Recently, theÂ New Left Review published a translated conversation between the critical theorists Theodor Adorno and Max Horkheimer causing more than a few murmurs and gasps. In the course of their conversation, Adorno comments that he had always wanted to â€œdevelop a theory that remains faithful to Marx, Engels and Lenin, while keeping up with culture at its most advanced.â€ Adorno, it seems, was a Leninist. As surprising as this evidence might have been to some, is it not more shocking that Adornoâ€™s politics, and the politics of Critical Theory, have remained taboo for so long? Was it really necessary to wait until Adorno and Horkheimer admitted their politics in print to understand that their primary preoccupation was with maintaining Marxismâ€™s relation to bourgeois critical philosophy (Kant and Hegel)? This panel proposes to state the question as directly as possible and to simply ask: How did the practice and theory of Marxism, from Marx to Lenin, make possible and necessary the politics of Critical Theory?
Co-sponsored by the School of the Art Institute of Chicago Departments of Art Education, Art History, Liberal Arts, and Visual and Critical Studies, and the SAIC Student Association.
A teach-in by Chris Cutrone
Tuesday, April 12, 2011
4:30 - 6:00 PM
School of the Art Institute of Chicago
112 S. Michigan Ave. room 601
Alain Badiouâ€™s recent book (2010) is titled with the phrase promoted by his and Slavoj Zizekâ€™s work for the last few years, â€œthe communist hypothesis.â€ Zizek has spoken of â€œthe Badiou eventâ€ as opening new horizons for both philosophy and communism. Badiou and Zizek share a background in Lacanian and Althusserian â€œpost-structuralistâ€ French thought, in common with other prominent post-New Left thinkers â€” and former students of Louis Althusser â€” such as Etienne Balibar and Jacques RanciÃ¨re. Althusser found, in the Russian and Chinese Revolutions, a salutary challenge to the notion of the Hegelian â€œlogic of history,â€ that revolutionary change could and indeed did happen as a matter of contingency. For Badiou, this means that emancipation must be conceived of as an â€œevent,â€ which involves a fundamental reconsideration of ontology.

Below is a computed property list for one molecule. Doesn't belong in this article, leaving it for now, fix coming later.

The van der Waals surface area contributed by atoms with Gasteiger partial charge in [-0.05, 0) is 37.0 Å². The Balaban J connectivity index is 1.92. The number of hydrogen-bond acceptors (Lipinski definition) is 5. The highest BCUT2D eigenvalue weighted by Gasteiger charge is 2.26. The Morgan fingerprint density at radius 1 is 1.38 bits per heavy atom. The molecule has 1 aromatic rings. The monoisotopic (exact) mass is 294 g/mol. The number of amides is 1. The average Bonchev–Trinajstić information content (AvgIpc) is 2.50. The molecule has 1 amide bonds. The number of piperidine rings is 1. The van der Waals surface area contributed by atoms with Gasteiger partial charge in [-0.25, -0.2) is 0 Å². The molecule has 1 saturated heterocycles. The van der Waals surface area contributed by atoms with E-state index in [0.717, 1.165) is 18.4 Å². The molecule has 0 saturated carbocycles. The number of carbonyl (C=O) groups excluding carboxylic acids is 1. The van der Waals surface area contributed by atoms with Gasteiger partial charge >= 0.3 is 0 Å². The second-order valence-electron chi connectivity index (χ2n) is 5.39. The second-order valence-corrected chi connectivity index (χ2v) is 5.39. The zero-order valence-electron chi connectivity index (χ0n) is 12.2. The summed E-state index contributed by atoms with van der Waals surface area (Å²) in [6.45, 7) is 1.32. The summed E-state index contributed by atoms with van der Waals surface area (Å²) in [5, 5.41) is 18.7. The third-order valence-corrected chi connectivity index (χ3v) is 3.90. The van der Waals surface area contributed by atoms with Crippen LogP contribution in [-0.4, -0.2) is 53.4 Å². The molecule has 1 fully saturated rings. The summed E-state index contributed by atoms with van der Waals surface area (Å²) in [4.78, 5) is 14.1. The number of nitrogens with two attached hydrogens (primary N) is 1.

Suggested background readings:
Cutrone, â€œThe Marxist Hypothesis: A Response to Badiou's 'Communist Hypothesis'â€ (2010)
Badiou, â€œThe Communist Hypothesisâ€ (2008)
Cutrone, â€œChinoiserie: A Critique of the RCP, USA on Badiouâ€ (2010)
Badiou, â€œTunisia, Egypt: The Universal Reach of Popular Uprisingsâ€ (2011)
Wal Suchting, "Althusser's Late Thinking about Materialism" (2004)
Below are links to download the audio of all the Platypus panels at the Left Forum. (Nota bene: Several of the files begin after the panel was already underway, and others end before the panel concluded.)
The Bourgeois Revolution:
Aesthetics in Protests:
On the Politics of Alain Badiou:
Marx and Engelsâ€™s Marxism:
Public forum of the Platypus Affiliated Society
TUESDAY, NOVEMBER 9TH 6:00 PM
UNIVERSITY OF CHICAGO
INTERNATIONAL HOUSE ASSEMBLY HALL
1414 EAST 59TH STREET
Spencer A. Leonard
The memory of the 1960s, which has long kindled contestation and debate on the means and ends of freedom politics, is rapidly fading into the political unconscious. The election of Barack Obama and the collapse of the anti-war movement mark the end of a period that has now come full circle. After a half-century of rebellion, many old New Left-ists now call for a â€œnew New Dealâ€ to return to welfare-statist and authoritarian society against which the New Left rebelled. History threatens to repeat itself, this time in an even more dimly recognized and ferocious form.
â€œIn the United States today there is no Left,â€ C. Wright Mills declaimed in the waning months of the 1950s, making him one of the most beloved intellectuals of his generation, â€œpolitical activities are monopolized by an irresponsible two-party system; cultural activities -- though formally quite free, tend to become nationalistic or commercial -- or merely private.â€ If Mills continues to speak to us, it is as a reminder of tasks long deferred, memories long repressed.
This panel attempts to address the current moment, in which many who participated in the moment of the New Leftâ€™s beginnings have survived a full cycle of history. Rather than a rehash of old debates or yet another nostalgia- ridden recap of the era, interventions which have ceased to offer critical perspective on the present, this panel seeks to ask the simple but fundamental question: What, if any, is significant for us today in the thwarted attempt by 1960s radicals to re-found emancipatory politics?
The Global Voices Lecture Program of International House, with the support of the University of Chicago Student Activities Fund